This palazzo is located in the area of the University of Ferrara.
12. Palazzina Marfisa d’Este
Corso Giovecca 170
This little palazzo is named after Marfisa d’Este, illegitimate daughter of Francesco d’Este (the second son of Duke Alfonso I d’Este and Lucrezia Borgia). It was inherited by Marfisa in 1578, and she lived here until her death in 1608. The palazzina was once surrounded by a magnificent garden that connected it to other buildings nearby.
13. Palazzo Paradiso
Via delle Scienze 17
Original building – 1391; current building – 1567, tower – 1610
This palazzo was erected in 1391. It had originally one floor and four wings centered around a rectangular courtyard. Like a number of Quattrocento palazzi (such as Palazzo Schifanoia and Palazzo Belfiore), it was decorated with frescoes, here depicting scenes of court life and motifs from chivalric romances. In 1437-1438, when the Ecumenical Council of the Roman Catholic church took place in Ferrara, it housed Pope Eugene IV and John VIII Palaiologos, the Byzantine Emperor.
In 1567, the building became the seat of the various faculties of the University of Ferrara. Its appearance was also changed: the façade was moved to Via delle Scienze, where it is currently, and the upper floor and the white stone portal were added. The central tower is from 1610.
The building houses Biblioteca Comunale Ariostea, a historical library and archive, an anatomical theatre, and the mausoleum of Ludovico Ariosto.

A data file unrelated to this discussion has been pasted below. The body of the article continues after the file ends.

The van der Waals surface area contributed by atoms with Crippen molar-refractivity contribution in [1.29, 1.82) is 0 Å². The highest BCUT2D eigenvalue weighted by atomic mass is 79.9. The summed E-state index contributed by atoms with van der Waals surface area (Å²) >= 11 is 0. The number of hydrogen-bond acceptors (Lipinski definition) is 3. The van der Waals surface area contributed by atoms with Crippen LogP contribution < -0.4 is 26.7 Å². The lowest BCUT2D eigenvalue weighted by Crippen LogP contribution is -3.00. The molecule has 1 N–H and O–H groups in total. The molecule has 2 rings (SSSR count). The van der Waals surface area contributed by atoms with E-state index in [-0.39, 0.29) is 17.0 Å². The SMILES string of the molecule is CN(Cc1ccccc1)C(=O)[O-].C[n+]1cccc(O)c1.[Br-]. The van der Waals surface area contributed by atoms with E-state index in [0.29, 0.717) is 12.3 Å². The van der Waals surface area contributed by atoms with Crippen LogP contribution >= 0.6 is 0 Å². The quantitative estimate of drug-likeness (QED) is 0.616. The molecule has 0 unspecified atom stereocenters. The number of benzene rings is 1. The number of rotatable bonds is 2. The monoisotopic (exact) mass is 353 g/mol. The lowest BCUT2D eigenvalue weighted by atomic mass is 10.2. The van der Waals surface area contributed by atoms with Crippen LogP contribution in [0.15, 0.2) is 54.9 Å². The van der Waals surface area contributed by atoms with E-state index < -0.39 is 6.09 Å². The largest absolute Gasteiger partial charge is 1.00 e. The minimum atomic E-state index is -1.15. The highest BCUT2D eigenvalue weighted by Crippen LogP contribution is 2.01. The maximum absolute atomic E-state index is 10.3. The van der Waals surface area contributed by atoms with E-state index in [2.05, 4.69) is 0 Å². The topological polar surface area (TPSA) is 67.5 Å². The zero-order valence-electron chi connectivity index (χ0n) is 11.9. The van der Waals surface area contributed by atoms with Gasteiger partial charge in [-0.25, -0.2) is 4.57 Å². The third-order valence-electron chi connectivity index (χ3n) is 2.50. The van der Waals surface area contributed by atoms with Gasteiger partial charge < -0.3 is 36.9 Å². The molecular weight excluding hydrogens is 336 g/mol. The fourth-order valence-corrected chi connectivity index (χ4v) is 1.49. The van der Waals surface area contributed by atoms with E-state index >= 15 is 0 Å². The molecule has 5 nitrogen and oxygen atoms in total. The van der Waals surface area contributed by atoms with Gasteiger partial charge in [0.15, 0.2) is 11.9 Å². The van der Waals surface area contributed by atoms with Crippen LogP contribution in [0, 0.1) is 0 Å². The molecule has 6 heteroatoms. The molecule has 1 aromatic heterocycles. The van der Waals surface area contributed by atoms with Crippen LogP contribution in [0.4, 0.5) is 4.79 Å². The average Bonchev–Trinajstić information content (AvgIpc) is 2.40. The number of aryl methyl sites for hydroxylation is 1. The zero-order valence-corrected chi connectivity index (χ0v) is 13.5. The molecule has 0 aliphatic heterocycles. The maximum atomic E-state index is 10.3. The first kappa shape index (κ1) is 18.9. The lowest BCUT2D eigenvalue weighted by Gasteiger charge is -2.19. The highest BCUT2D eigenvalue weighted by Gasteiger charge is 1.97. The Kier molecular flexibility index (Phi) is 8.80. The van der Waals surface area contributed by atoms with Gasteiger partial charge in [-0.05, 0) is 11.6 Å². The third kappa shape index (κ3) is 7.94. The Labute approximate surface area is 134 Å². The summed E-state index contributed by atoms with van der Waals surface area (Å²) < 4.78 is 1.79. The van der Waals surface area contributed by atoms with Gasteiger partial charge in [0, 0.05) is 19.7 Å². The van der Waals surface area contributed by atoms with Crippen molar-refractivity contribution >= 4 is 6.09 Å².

14. Palazzo Bonacossi
Via Cisterna del Follo 5
Ground floor – 1468; upper floor – 16th century
This palazzo was built in 1468 and was given to Diotisalvi Neroni, a Florentine exile. The second floor and the central courtyard were added in the 16th century. In 1572, the palazzo was connected through gardens with the Palazzina Marfisa d’Este and the Palazzo Schifanoia. In 1643, it became the property of the count Bonacossi, who refurbished it with the touches of Baroque.
15. Palazzo Cicognara Sani
Via Terranuova 23
Alberto Schiatti, 1570s
This palazzo is attributed to Alberto Schiatti, who worked in Ferrara in 1567-1583. Its architecture follows that of the Palazzo Naselli-Crispi (see the bossage of its portal, the triangular pediments of its windows, and the cornice).
16. Palazzo Bevilacqua / Palazzo Massari
Corso Porta Mare 9
This palazzo with double windows was commissioned by Count Onofrio Bevilacqua and built in late 1591. It got its name from the Massari family, who bought the house in 1860.
17. Building of the Istituto di Istruzione Superiore “Luigi Einaudi”
Via Savonarola 32 / Via Pergolato 2
I haven’t been able to find any information about the history of this building.
18. Palazzo di Renata di Francia
Via Savonarola 9
This palace got its name from Renée of France, the daughter of Louis XII, King of France, and the wife of Ercole II d’Este, Duke of Ferrara. She was a Catholic, when they married, but during her life in Ferrara she became an ardent supporter of the Protestant movement. For that she was put under heresy trial and her daughters were taken away from her. In 1554, she abjured her Protestant faith to be together with her children. After the trial she moved into the palazzo, which had been built in the 15th century. It now belongs to the University of Ferrara.